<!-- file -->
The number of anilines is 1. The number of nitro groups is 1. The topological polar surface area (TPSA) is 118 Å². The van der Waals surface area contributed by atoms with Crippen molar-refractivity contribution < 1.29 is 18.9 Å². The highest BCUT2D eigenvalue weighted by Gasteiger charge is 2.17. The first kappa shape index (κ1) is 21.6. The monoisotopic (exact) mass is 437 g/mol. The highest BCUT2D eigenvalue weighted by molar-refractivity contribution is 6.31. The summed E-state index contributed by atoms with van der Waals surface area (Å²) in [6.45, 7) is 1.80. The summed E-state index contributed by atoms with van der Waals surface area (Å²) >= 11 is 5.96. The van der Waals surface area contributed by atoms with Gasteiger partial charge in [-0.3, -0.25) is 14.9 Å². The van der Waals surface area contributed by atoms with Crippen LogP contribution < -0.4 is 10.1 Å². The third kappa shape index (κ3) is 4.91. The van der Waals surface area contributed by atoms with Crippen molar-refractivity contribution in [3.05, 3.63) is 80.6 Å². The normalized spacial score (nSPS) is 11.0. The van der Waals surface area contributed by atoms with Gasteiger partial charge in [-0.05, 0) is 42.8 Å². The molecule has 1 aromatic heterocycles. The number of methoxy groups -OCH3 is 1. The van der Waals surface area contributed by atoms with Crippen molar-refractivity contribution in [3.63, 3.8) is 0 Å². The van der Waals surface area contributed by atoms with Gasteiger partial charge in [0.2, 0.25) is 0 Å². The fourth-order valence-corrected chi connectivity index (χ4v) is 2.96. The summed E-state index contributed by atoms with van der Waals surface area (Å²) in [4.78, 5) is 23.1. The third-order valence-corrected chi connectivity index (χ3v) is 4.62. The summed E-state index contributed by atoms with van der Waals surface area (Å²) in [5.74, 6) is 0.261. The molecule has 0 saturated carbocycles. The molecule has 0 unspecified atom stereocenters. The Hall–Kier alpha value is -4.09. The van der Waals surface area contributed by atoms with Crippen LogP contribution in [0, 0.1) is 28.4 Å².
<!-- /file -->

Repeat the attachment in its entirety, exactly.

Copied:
The number of anilines is 1. The number of nitro groups is 1. The topological polar surface area (TPSA) is 118 Å². The van der Waals surface area contributed by atoms with Crippen molar-refractivity contribution < 1.29 is 18.9 Å². The highest BCUT2D eigenvalue weighted by Gasteiger charge is 2.17. The first kappa shape index (κ1) is 21.6. The monoisotopic (exact) mass is 437 g/mol. The highest BCUT2D eigenvalue weighted by molar-refractivity contribution is 6.31. The summed E-state index contributed by atoms with van der Waals surface area (Å²) in [6.45, 7) is 1.80. The summed E-state index contributed by atoms with van der Waals surface area (Å²) >= 11 is 5.96. The van der Waals surface area contributed by atoms with Gasteiger partial charge in [-0.3, -0.25) is 14.9 Å². The van der Waals surface area contributed by atoms with Crippen LogP contribution < -0.4 is 10.1 Å². The third kappa shape index (κ3) is 4.91. The van der Waals surface area contributed by atoms with Crippen molar-refractivity contribution in [3.05, 3.63) is 80.6 Å². The normalized spacial score (nSPS) is 11.0. The van der Waals surface area contributed by atoms with Gasteiger partial charge in [-0.05, 0) is 42.8 Å². The molecule has 1 aromatic heterocycles. The number of methoxy groups -OCH3 is 1. The van der Waals surface area contributed by atoms with Crippen molar-refractivity contribution in [3.63, 3.8) is 0 Å². The van der Waals surface area contributed by atoms with Gasteiger partial charge in [0.2, 0.25) is 0 Å². The fourth-order valence-corrected chi connectivity index (χ4v) is 2.96. The summed E-state index contributed by atoms with van der Waals surface area (Å²) in [4.78, 5) is 23.1. The third-order valence-corrected chi connectivity index (χ3v) is 4.62. The summed E-state index contributed by atoms with van der Waals surface area (Å²) in [5.74, 6) is 0.261. The molecule has 0 saturated carbocycles. The molecule has 0 unspecified atom stereocenters. The Hall–Kier alpha value is -4.09. The van der Waals surface area contributed by atoms with Crippen LogP contribution in [0, 0.1) is 28.4 Å².